Lately, I’ve been getting an increasing number of e-mail requests from middle school and high school students, whose teachers have assigned them projects that require them to find experts and ask questions about their chosen research topics. At a certain time of year, I actually get more of these kinds of questions in my e-mail than I get from my actual undergraduate students, the ones who are paying me to answer questions. So it’s a lot.
It turns out I’m far from alone in this trend. Carl Zimmer has also been getting a lot of similar requests from students, and he doesn’t have time to answer them, either: “An open letter to science students and science teachers”.
Its great that you are looking for new ways for your students to do research and learn about science. But having them send emails to scientists and writers has failure stitched into its very concept. Writers are perpetually scrambling to meet deadlines and pitch new stories. Scientists have full plates as well, between their research, their eternal quest for the next grant, and their teaching. To answer a single email from a studenteither in the form of a long list of questions or just an open-ended plea for helptakes a lot of time. We may respond to the first few emails we get, but as they keep pouring in, we tend to burn out. And the more popular this becomes as a pedagogical tool, the more emails students will be sending to scientists and writers. And that makes people burn out even faster. It doesnt seem fair to the students for their grade to depend on whether they get a reply from their email. Even the most polite email may land in the inbox of someone who decided long ago never to respond to such requests.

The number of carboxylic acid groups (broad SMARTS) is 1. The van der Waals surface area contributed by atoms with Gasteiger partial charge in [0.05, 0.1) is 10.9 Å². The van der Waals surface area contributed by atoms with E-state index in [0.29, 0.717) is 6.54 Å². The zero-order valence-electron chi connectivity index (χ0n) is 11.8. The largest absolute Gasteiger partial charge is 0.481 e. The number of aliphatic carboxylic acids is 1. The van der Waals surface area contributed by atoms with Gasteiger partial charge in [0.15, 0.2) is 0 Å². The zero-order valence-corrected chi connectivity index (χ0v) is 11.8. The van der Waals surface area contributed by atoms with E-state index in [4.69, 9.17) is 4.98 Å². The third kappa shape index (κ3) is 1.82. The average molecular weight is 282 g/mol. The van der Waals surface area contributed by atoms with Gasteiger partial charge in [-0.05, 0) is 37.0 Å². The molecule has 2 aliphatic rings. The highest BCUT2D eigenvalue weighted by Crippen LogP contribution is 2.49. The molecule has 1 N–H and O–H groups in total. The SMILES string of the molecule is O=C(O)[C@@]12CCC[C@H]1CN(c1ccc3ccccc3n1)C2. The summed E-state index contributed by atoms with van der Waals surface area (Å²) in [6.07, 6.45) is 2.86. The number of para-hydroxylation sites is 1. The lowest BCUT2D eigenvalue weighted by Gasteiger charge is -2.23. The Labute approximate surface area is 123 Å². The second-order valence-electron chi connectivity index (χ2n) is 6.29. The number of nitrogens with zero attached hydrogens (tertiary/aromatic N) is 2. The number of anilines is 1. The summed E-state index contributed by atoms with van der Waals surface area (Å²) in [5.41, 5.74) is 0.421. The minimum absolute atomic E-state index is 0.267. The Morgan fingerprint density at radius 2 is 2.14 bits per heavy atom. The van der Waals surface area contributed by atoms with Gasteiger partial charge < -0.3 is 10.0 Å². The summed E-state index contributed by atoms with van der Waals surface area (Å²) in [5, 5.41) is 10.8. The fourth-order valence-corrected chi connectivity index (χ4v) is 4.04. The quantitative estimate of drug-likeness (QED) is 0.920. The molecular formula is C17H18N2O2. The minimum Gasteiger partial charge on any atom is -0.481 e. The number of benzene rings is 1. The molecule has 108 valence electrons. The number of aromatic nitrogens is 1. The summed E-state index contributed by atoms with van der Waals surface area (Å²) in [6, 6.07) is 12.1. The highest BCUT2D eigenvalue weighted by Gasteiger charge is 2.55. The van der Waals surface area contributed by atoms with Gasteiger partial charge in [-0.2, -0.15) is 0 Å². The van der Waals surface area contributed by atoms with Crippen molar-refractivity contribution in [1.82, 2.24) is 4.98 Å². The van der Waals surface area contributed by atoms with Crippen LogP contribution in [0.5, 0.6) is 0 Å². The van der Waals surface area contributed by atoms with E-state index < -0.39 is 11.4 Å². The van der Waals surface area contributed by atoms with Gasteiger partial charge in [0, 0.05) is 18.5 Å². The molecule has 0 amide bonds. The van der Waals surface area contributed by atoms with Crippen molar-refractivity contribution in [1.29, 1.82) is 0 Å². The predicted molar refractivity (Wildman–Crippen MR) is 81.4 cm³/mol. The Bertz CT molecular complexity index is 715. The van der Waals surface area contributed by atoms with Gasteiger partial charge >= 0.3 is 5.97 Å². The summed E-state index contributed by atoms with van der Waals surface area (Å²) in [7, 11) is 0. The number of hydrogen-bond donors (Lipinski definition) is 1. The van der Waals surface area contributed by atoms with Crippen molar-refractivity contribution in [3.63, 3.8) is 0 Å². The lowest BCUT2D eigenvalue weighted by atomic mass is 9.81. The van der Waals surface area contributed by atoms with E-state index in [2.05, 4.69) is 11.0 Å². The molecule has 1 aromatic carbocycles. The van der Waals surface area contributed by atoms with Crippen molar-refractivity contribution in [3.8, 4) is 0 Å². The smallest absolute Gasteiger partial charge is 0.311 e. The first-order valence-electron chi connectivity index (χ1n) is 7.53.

I want to reinforce what Carl has written. I really like to answer student questions, and some of my most delightful exchanges have been with talented high school students who genuinely have developed an interest in paleoanthropology. I was one of those high school students once. In the days long before e-mail, I wrote letters to NASA requesting information about their programs and technologies, and used the agency’s informative materials in my reports and public speaking. But NASA has paid public outreach specialists. I don’t. I give students a lot of credit for having the courage to write and ask original questions, but when I get form letters by e-mail, they have to go unanswered.
The great thing is that there are better ways for teachers to get experts involved in classrooms. As Carl suggests, many scientists make time for outreach, and anthropologists are more accessible than most. It is usually the best idea to make a relationship with a nearby university or college, where experts might not be exactly on topic but will often be eager to establish a longer-term relationship with your school – and may even have research opportunities for your students. Many experts, like me, will make themselves available by Skype for remote classroom interactions where many students can benefit.
And with the upcoming MOOC, we’ll have a lot of open access materials for teachers to use in classrooms, including interviews with dozens of experts that focus on just the kinds of questions students are most likely to ask. It’s a great time for getting more expert insight into high school and middle school classrooms, both in terms of personal relationships with local experts and in terms of public content!